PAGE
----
FORT LAUDERDALE, FL — An estimated 6,000 industry professionals attended the 40th annual edition of the Tropical Plant Industry Exhibition Jan. 22-25 at the Broward County Convention Center in Fort Lauderdale, FL. Sponsored by the Florida Nursery, Growers & Landscape Association, the show had 400 companies exhibiting in 800 booths.
The mood was upbeat at the show. Ken Chatham, retail sales manager of Optimara in Nashville, TN, expressed satisfaction with the number of buyers attending, “especially the big companies. We do a dozen shows a year,” he added, “and I’ve been coming to TPIE for seven years. It’s an important show.”
Charlotte Smit, an MPS representative from Fillmore, CA, noticed optimism among attendees. “They feel the economy is getting better. Buyers are booking more orders.”
Ben Van Wingerden, head of Color Orchids in Stevensburg, VA, a first-timer, also noted that buyers were serious. “We made two sales to supermarket chains already,” he said Jan. 23. Joep Paternostre, co-owner of Bloomaker in Waynesboro, VA, said he was concerned TPIE conflicted with the IPM Essen show in Germany, but learned dates for the next few years did not overlap. His Sweet Shop booth drew good foot traffic. “They came in waves,” he said.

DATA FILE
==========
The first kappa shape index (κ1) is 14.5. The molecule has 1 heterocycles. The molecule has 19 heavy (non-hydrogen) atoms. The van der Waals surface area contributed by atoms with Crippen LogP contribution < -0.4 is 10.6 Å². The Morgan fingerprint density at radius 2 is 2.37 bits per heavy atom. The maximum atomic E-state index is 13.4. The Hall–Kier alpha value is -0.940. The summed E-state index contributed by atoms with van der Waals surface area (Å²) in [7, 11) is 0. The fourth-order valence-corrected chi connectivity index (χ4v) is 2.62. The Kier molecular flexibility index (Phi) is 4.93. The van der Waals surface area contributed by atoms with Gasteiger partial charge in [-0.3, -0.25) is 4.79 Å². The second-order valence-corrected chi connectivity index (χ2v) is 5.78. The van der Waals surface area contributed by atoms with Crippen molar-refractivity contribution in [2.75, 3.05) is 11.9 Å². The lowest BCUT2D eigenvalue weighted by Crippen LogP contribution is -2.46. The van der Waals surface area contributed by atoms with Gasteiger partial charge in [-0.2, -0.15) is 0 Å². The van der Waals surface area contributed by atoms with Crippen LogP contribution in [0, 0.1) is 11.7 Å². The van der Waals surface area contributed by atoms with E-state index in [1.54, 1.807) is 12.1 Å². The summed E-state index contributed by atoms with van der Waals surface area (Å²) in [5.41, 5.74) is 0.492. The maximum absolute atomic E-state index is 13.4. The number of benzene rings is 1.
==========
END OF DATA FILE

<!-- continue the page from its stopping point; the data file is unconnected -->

The program offered short courses for managers and technicians, dozens of hands-on demonstrations, a new plants and products exhibit, a TPIE Cool Products competition, a jobs and internships booth, a career fair, and a Happy Hour event with calypso dancers, along with myriad networking opportunities.
A blogger promoting “edgy conversations,” Dan Waldschmidt, suggested “re-framing” or pitching products in new ways. “Wellness is big right now, so why not point out that your plants clean indoor air, or add beauty to the workplace that enhances wellness and productivity.”
Also, he urged, do less but do it better; focus on your business strengths; use social media on your own terms; and try new venues. “Escape from your 10-square-mile box: Try the Internet, pop-up shops in the mall, farmers markets.”
At a Short Course session, Thomas Colquhoun of the University of Florida guided attendees through a research technique that tells breeders and growers what various types of consumers want in their flowers and plants. Dr. Colquhoun pointed out that men buy most flowers for Valentine’s Day, 80 percent of rose breeders are men, and most men like red roses.
So the men buy red roses and give them to the women in their lives, but, alas, most women prefer pink or purple flowers. Older people have a reduced sense of smell, he noted, so older customers are more interested in the color of a flower, while younger ones go for fragrance.
Among the hot trends were cacti that glow in the dark, mini-flower boxes that stick to mirrors or windows, compact potting soil that expands to twice its size when opened, vertical gardens, candy and flowers in the booths and miniature plants and gardens.
Next year’s TPIE will be held Jan. 22-24, again in Fort Lauderdale.